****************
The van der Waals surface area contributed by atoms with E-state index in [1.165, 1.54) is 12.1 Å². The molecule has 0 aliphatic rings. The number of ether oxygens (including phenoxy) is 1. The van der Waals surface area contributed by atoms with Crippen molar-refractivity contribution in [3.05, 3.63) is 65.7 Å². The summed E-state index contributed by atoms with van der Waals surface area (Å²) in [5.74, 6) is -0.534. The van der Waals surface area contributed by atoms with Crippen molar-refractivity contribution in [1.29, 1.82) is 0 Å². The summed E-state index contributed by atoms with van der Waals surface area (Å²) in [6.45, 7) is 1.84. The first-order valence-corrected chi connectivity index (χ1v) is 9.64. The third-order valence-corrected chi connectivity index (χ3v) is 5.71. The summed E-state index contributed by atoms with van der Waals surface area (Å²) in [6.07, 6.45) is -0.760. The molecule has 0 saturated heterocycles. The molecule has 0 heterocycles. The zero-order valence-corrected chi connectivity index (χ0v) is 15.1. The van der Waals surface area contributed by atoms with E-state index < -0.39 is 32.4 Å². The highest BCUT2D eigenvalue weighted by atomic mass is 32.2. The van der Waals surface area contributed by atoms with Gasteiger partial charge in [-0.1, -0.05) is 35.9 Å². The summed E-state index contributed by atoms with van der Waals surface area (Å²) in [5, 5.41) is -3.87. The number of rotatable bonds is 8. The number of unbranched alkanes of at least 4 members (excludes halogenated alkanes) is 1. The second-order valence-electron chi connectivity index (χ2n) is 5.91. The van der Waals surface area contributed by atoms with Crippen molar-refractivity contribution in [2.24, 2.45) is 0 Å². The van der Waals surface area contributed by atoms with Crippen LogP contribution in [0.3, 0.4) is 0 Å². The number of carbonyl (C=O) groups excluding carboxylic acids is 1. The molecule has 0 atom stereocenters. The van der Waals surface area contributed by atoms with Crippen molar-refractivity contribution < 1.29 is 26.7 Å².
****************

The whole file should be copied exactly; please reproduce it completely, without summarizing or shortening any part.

The van der Waals surface area contributed by atoms with E-state index in [1.165, 1.54) is 12.1 Å². The molecule has 0 aliphatic rings. The number of ether oxygens (including phenoxy) is 1. The van der Waals surface area contributed by atoms with Crippen molar-refractivity contribution in [3.05, 3.63) is 65.7 Å². The summed E-state index contributed by atoms with van der Waals surface area (Å²) in [5.74, 6) is -0.534. The van der Waals surface area contributed by atoms with Crippen molar-refractivity contribution in [1.29, 1.82) is 0 Å². The summed E-state index contributed by atoms with van der Waals surface area (Å²) in [6.45, 7) is 1.84. The first-order valence-corrected chi connectivity index (χ1v) is 9.64. The third-order valence-corrected chi connectivity index (χ3v) is 5.71. The summed E-state index contributed by atoms with van der Waals surface area (Å²) in [6.07, 6.45) is -0.760. The molecule has 0 saturated heterocycles. The molecule has 0 heterocycles. The zero-order valence-corrected chi connectivity index (χ0v) is 15.1. The van der Waals surface area contributed by atoms with E-state index < -0.39 is 32.4 Å². The highest BCUT2D eigenvalue weighted by atomic mass is 32.2. The van der Waals surface area contributed by atoms with Gasteiger partial charge in [-0.1, -0.05) is 35.9 Å². The summed E-state index contributed by atoms with van der Waals surface area (Å²) in [5, 5.41) is -3.87. The number of rotatable bonds is 8. The number of unbranched alkanes of at least 4 members (excludes halogenated alkanes) is 1. The second-order valence-electron chi connectivity index (χ2n) is 5.91. The van der Waals surface area contributed by atoms with Crippen molar-refractivity contribution in [2.24, 2.45) is 0 Å². The van der Waals surface area contributed by atoms with Crippen LogP contribution in [0.3, 0.4) is 0 Å². The number of carbonyl (C=O) groups excluding carboxylic acids is 1. The molecule has 0 atom stereocenters. The van der Waals surface area contributed by atoms with Crippen molar-refractivity contribution < 1.29 is 26.7 Å².